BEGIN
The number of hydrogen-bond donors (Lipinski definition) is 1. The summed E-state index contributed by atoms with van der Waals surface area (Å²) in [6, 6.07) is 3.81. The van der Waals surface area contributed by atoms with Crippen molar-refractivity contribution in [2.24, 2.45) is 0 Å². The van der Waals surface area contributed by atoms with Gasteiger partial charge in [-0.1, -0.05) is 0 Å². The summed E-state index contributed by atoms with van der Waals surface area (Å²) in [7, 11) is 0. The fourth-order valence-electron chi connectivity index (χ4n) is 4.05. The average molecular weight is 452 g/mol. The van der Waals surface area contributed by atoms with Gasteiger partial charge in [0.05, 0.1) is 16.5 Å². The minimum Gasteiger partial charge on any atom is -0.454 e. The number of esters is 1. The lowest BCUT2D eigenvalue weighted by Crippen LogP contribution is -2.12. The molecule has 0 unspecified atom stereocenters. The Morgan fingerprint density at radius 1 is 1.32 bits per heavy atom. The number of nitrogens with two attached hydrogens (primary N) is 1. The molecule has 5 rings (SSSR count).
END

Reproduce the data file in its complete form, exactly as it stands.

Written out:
The number of hydrogen-bond donors (Lipinski definition) is 1. The summed E-state index contributed by atoms with van der Waals surface area (Å²) in [6, 6.07) is 3.81. The van der Waals surface area contributed by atoms with Crippen molar-refractivity contribution in [2.24, 2.45) is 0 Å². The van der Waals surface area contributed by atoms with Gasteiger partial charge in [-0.1, -0.05) is 0 Å². The summed E-state index contributed by atoms with van der Waals surface area (Å²) in [7, 11) is 0. The fourth-order valence-electron chi connectivity index (χ4n) is 4.05. The average molecular weight is 452 g/mol. The van der Waals surface area contributed by atoms with Gasteiger partial charge in [0.05, 0.1) is 16.5 Å². The minimum Gasteiger partial charge on any atom is -0.454 e. The number of esters is 1. The lowest BCUT2D eigenvalue weighted by Crippen LogP contribution is -2.12. The molecule has 0 unspecified atom stereocenters. The Morgan fingerprint density at radius 1 is 1.32 bits per heavy atom. The number of nitrogens with two attached hydrogens (primary N) is 1. The molecule has 5 rings (SSSR count).